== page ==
• ITVI.USA
    13,795.070
    81.410
    0.6%
  • OTRI.USA
    26.560
    -0.120
    -0.4%
  • OTVI.USA
    13,740.380
    64.000
    0.5%
  • TLT.USA
    2.720
    -0.060
    -2.2%
  • TSTOPVRPM.ATLPHL
    2.670
    0.130
    5.1%
  • TSTOPVRPM.CHIATL
    2.930
    0.280
    10.6%
  • TSTOPVRPM.DALLAX
    1.320
    -0.020
    -1.5%
  • TSTOPVRPM.LAXDAL
    3.040
    0.050
    1.7%
  • TSTOPVRPM.PHLCHI
    1.740
    0.050
    3%
  • TSTOPVRPM.LAXSEA
    3.210
    0.000
    0%
  • WAIT.USA
    108.000
    5.000
    4.9%
  • ITVI.USA
    13,795.070
    81.410
    0.6%
  • OTRI.USA
    26.560
    -0.120
    -0.4%
  • OTVI.USA
    13,740.380
    64.000
    0.5%
  • TLT.USA
    2.720
    -0.060
    -2.2%
  • TSTOPVRPM.ATLPHL
    2.670
    0.130
    5.1%
  • TSTOPVRPM.CHIATL
    2.930
    0.280
    10.6%
  • TSTOPVRPM.DALLAX
    1.320
    -0.020
    -1.5%
  • TSTOPVRPM.LAXDAL
    3.040
    0.050
    1.7%
  • TSTOPVRPM.PHLCHI
    1.740
    0.050
    3%
  • TSTOPVRPM.LAXSEA
    3.210
    0.000
    0%
  • WAIT.USA
    108.000
    5.000
    4.9%
InsightsNewsWeather and Critical Events

Ports closed as tropical cyclones approach US (with forecast video)

Ship-to-shore operations suspended at Louisiana ports and Port of Key West.

For the first time in more than 60 years, two named tropical cyclones could be spinning in the Gulf of Mexico at the same time.

SONAR Critical Events and radar: Monday, Aug. 24, 2020, 8 a.m. EDT; Tropical Storm Marco

Tropical Storm Marco, which was a Category 1 hurricane for a brief time, ran into some wind shear Sunday night. It’s back to a tropical storm, with maximum sustained winds of 60 mph as of 8 a.m. EDT Monday.

Marco probably won’t become a hurricane again, making landfall as a tropical storm later Monday or Monday night on the Louisiana coast. The most likely landfall will be south of New Orleans, near Grand Isle. Marco could produce total rainfall accumulations of 3 to 5 inches in portions of the northeastern and north-central Gulf coast through Tuesday. Isolated maximum amounts of up to 10 inches are possible.

With Marco closing in, the U.S. Coast Guard has temporarily closed ports in Louisiana, including the Port of New Orleans (Port NOLA), the Port of South Louisiana and the Port of Baton Rouge. 

The ports are under condition ZULU. This means no vessels may enter or move within these ports without permission of the Captain of the Port (COTP), and all ship-to-shore operations must cease until further notice.

Right behind Marco is Tropical Storm Laura, which will dump flooding rainfall across much of Cuba on Monday. By Tuesday, it will head into the Gulf of Mexico, likely becoming a Category 1 hurricane. There’s a good chance Laura will hit the Gulf Coast as a Category 1 or 2 hurricane late Wednesday/early Thursday between Beaumont, Texas, and Lake Charles, Louisiana.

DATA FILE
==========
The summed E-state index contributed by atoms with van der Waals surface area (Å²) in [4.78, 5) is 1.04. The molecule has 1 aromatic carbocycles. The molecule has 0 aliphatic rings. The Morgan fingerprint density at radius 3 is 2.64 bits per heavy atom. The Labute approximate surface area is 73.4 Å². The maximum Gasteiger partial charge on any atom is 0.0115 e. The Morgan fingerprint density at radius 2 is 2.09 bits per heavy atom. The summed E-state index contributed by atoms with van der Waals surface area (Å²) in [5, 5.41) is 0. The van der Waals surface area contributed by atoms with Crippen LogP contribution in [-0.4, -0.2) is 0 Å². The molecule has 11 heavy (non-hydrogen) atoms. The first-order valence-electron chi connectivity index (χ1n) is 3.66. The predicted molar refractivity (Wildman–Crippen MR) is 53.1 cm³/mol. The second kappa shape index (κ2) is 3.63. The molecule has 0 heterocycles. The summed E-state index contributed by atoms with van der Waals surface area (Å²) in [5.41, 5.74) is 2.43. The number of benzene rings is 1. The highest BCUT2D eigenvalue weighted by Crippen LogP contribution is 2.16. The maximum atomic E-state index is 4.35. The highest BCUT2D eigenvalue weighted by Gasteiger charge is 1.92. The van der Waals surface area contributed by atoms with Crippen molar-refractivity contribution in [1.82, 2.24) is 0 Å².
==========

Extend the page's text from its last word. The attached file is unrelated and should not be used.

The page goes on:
SONAR Critical Events and satellite: Monday, Aug. 24, 2020, 8 a.m. EDT; Tropical Storm Marco forecast tracks

From late Wednesday into Friday, Laura could produce excessive rainfall of 5 to 10 inches, with isolated maximum amounts of 15 inches across portions of the west-central U.S. Gulf Coast. This would be from near the Texas-Louisiana border into portions of the lower Mississippi Valley.

Storm surge and heavy rainfall will likely lead to widespread flash flooding, and there’s also a threat of severe thunderstorms that may produce isolated tornadoes.

Click here for more FreightWaves articles by Nick Austin.

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Nick Austin, Director of Weather Analytics and Senior Meteorologist

In his nearly 20 years of weather forecasting experience, Nick worked on air at WBBJ-TV and WRCB-TV, including time spent doing weather analysis and field reporting. He received his Bachelor of Science in Meteorology from Florida State University as well as a Bachelor of Science in Management from Georgia Institute of Technology. Nick is also a member of the American Meteorological Society and National Weather Association. As a member of the weather team at WBBJ-TV in Jackson, Tennessee, Nick was nominated for a Mid-South Emmy for live coverage of a major tornado outbreak in 2008. As part of the weather team at WRCB-TV in Chattanooga, Tennessee, Nick shared the Chattanooga Times-Free Press Best of the Best award for “Best Weather Team” for eight consecutive years. Nick earned his National Weather Association Broadcasting Seal in 2005.
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